In Keats’s theory of negative capability, the poet disappears from the work—that is, the work itself chronicles an experience in such a way that the reader recognizes and responds to the experience without requiring the intervention or explanation of the poet. Keats’s speakers become so enraptured with an object that they erase themselves and their thoughts from their depiction of that object. In essence, the speaker/poet becomes melded to and indistinguishable from the object being described. For instance, the speaker of “Ode on a Grecian Urn” describes the scenes on the urn for several stanzas until the famous conclusion about beauty and truth, which is enclosed in quotation marks. Since the poem’s publication in 1820, critics have theorized about who speaks these lines, whether the poet, the speaker, the urn, or one or all the figures on the urn. The erasure of the speaker and the poet is so complete in this particular poem that the quoted lines are jarring and troubling.
Music and musicians appear throughout Keats’s work as symbols of poetry and poets. In “Ode on a Grecian Urn,” for instance, the speaker describes musicians playing their pipes. Although we cannot literally hear their music, by using our imaginations, we can imagine and thus hear music. The speaker of “To Autumn” reassures us that the season of fall, like spring, has songs to sing. Fall, the season of changing leaves and decay, is as worthy of poetry as spring, the season of flowers and rejuvenation. “Ode to a Nightingale” uses the bird’s music to contrast the mortality of humans with the immortality of art. Caught up in beautiful birdsong, the speaker imagines himself capable of using poetry to join the bird in the forest. The beauty of the bird’s music represents the ecstatic, imaginative possibilities of poetry. As mortal beings who will eventually die, we can delay death through the timelessness of music, poetry, and other types of art.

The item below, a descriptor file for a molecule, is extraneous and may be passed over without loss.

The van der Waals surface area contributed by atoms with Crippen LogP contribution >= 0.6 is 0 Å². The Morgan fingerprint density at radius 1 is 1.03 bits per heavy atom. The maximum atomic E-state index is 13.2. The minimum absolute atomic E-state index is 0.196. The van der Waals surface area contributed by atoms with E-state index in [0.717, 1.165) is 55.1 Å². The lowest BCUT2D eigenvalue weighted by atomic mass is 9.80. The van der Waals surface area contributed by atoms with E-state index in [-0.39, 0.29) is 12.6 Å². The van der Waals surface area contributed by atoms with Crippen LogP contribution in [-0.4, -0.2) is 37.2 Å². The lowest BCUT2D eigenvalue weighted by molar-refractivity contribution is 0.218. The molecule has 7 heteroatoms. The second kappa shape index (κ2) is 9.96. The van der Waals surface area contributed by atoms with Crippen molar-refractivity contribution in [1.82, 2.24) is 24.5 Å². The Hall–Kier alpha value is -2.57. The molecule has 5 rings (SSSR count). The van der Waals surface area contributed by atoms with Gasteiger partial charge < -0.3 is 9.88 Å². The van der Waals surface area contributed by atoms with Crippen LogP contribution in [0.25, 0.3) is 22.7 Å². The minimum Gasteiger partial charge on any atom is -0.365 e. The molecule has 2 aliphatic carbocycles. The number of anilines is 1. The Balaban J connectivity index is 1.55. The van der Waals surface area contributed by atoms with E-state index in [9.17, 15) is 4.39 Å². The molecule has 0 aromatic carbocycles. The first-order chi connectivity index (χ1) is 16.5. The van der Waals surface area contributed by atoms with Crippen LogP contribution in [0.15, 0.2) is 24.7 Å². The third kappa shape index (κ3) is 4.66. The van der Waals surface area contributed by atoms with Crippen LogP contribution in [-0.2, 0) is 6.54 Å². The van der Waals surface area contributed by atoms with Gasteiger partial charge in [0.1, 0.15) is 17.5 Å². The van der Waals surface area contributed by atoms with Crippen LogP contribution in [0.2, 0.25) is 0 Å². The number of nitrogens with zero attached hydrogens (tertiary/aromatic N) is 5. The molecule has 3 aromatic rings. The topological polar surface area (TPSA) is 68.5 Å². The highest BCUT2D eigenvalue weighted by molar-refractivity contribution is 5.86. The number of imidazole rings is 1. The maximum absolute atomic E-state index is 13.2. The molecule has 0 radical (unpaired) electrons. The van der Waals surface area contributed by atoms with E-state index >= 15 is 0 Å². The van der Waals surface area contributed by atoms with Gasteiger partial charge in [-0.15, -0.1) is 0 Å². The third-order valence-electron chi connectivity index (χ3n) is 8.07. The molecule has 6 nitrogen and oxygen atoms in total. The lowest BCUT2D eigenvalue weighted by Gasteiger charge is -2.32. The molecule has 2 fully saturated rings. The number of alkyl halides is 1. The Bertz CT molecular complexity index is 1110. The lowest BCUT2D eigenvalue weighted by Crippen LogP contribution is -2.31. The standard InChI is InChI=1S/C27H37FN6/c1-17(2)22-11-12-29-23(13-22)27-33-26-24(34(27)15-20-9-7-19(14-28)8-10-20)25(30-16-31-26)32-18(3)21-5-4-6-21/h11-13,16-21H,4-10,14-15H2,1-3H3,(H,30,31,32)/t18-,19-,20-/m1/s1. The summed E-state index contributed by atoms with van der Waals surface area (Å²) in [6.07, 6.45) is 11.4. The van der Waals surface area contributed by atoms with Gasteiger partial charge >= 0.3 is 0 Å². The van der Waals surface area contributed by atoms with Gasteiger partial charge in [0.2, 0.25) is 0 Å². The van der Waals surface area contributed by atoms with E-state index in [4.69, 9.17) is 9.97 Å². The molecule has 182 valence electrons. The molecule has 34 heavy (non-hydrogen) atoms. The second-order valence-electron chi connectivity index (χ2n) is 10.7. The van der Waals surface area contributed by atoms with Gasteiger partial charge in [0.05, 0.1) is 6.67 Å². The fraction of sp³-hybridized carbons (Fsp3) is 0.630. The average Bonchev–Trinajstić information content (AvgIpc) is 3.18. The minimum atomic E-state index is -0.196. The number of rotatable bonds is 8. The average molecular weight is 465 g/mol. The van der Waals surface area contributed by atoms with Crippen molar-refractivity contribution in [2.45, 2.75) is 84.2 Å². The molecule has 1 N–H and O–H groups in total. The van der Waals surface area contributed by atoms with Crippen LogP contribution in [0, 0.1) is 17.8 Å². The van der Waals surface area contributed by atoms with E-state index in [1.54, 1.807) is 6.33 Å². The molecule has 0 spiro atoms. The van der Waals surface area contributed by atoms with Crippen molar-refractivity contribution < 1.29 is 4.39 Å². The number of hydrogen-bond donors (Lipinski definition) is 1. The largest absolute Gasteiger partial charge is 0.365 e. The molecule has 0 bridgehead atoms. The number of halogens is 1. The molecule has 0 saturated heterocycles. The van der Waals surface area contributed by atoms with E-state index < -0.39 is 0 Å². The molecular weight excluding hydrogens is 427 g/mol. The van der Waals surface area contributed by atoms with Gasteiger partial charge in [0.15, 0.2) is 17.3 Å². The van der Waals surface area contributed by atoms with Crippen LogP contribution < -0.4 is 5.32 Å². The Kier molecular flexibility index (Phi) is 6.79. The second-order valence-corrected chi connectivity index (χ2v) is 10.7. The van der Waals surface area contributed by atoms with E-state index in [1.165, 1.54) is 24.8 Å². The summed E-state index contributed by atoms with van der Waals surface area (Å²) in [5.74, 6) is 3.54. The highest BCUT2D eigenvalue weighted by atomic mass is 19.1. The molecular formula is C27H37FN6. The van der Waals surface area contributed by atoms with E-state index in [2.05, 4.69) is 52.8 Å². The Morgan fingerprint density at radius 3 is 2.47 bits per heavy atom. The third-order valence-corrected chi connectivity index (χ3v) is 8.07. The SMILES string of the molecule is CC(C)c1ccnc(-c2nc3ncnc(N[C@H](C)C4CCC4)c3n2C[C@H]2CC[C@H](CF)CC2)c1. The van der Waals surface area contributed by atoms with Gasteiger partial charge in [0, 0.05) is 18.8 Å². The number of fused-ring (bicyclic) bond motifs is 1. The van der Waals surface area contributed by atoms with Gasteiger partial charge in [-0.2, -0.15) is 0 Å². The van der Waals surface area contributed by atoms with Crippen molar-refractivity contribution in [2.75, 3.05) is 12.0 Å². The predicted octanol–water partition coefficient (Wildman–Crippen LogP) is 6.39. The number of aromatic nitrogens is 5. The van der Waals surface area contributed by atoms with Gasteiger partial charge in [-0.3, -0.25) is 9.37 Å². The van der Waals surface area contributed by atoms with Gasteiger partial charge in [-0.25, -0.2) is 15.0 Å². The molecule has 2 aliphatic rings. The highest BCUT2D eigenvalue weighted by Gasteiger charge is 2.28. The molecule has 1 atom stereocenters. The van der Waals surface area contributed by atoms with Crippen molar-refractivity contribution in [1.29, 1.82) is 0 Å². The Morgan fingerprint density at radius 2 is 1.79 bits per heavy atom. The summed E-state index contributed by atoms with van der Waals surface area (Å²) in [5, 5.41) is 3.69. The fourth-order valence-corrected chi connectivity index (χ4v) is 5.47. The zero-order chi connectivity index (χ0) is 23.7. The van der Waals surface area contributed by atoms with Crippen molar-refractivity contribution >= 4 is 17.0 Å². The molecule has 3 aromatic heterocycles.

Like his fellow romantic poets, Keats found in nature endless sources of poetic inspiration, and he described the natural world with precision and care. Observing elements of nature allowed Keats, Wordsworth, Coleridge, and Shelley, among others, to create extended meditations and thoughtful odes about aspects of the human condition. For example, in “Ode to a Nightingale,” hearing the bird’s song causes the speaker to ruminate on the immortality of art and the mortality of humans. The speaker of “Ode on Melancholy” compares a bout of depression to a “weeping cloud” (12), then goes on to list specific flowers that are linked to sadness. He finds in nature apt images for his psychological state. In “Ode to Psyche,” the speaker mines the night sky to find ways to worship the Roman goddess Psyche as a muse: a star becomes an “amorous glow-worm” (27), and the moon rests amid a background of dark blue. Keats not only uses nature as a springboard from which to ponder, but he also discovers in nature similes, symbols, and metaphors for the spiritual and emotional states he seeks to describe.
Keats had an enduring interest in antiquity and the ancient world. His longer poems, such as The Fall of Hyperion or Lamia, often take place in a mythical world not unlike that of classical antiquity. He borrowed figures from ancient mythology to populate poems, such as “Ode to Psyche” and “To Homer” (1818). For Keats, ancient myth and antique objects, such as the Grecian urn, have a permanence and solidity that contrasts with the fleeting, temporary nature of life. In ancient cultures, Keats saw the possibility of permanent artistic achievement: if an urn still spoke to someone several centuries after its creation, there was hope that a poem or artistic object from Keats’s time might continue to speak to readers or observers after the death of Keats or another writer or creator. This achievement was one of Keats’s great hopes. In an 1818 letter to his brother George, Keats quietly prophesied: “I think I shall be among the English poets after my death.”